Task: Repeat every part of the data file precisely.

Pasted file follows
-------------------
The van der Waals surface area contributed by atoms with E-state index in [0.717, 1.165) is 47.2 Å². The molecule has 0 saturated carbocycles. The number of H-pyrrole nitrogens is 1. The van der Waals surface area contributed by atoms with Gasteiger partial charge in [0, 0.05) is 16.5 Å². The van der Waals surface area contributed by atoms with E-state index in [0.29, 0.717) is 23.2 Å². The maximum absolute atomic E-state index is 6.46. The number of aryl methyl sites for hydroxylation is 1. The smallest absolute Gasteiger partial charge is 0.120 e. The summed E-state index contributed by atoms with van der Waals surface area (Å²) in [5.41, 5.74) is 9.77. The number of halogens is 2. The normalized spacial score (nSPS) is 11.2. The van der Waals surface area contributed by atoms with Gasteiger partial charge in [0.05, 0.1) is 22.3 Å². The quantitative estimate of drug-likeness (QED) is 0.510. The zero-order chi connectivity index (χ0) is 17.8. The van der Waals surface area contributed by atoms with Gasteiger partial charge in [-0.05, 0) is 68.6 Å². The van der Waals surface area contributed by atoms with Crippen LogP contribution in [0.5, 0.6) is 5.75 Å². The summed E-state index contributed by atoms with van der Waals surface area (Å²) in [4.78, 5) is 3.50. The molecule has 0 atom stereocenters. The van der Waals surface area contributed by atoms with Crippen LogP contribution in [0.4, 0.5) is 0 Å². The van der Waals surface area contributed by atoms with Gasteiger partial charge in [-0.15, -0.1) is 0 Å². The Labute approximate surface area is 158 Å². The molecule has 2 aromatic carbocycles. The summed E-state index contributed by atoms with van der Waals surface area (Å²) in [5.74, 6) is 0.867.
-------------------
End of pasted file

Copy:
The van der Waals surface area contributed by atoms with E-state index in [0.717, 1.165) is 47.2 Å². The molecule has 0 saturated carbocycles. The number of H-pyrrole nitrogens is 1. The van der Waals surface area contributed by atoms with Gasteiger partial charge in [0, 0.05) is 16.5 Å². The van der Waals surface area contributed by atoms with E-state index in [0.29, 0.717) is 23.2 Å². The maximum absolute atomic E-state index is 6.46. The number of aryl methyl sites for hydroxylation is 1. The smallest absolute Gasteiger partial charge is 0.120 e. The summed E-state index contributed by atoms with van der Waals surface area (Å²) in [5.41, 5.74) is 9.77. The number of halogens is 2. The normalized spacial score (nSPS) is 11.2. The van der Waals surface area contributed by atoms with Gasteiger partial charge in [0.05, 0.1) is 22.3 Å². The quantitative estimate of drug-likeness (QED) is 0.510. The zero-order chi connectivity index (χ0) is 17.8. The van der Waals surface area contributed by atoms with Gasteiger partial charge in [-0.05, 0) is 68.6 Å². The van der Waals surface area contributed by atoms with Crippen LogP contribution in [0.5, 0.6) is 5.75 Å². The summed E-state index contributed by atoms with van der Waals surface area (Å²) in [4.78, 5) is 3.50. The molecule has 0 atom stereocenters. The van der Waals surface area contributed by atoms with Crippen LogP contribution in [0.4, 0.5) is 0 Å². The van der Waals surface area contributed by atoms with Gasteiger partial charge in [-0.15, -0.1) is 0 Å². The Labute approximate surface area is 158 Å². The molecule has 2 aromatic carbocycles. The summed E-state index contributed by atoms with van der Waals surface area (Å²) in [5.74, 6) is 0.867.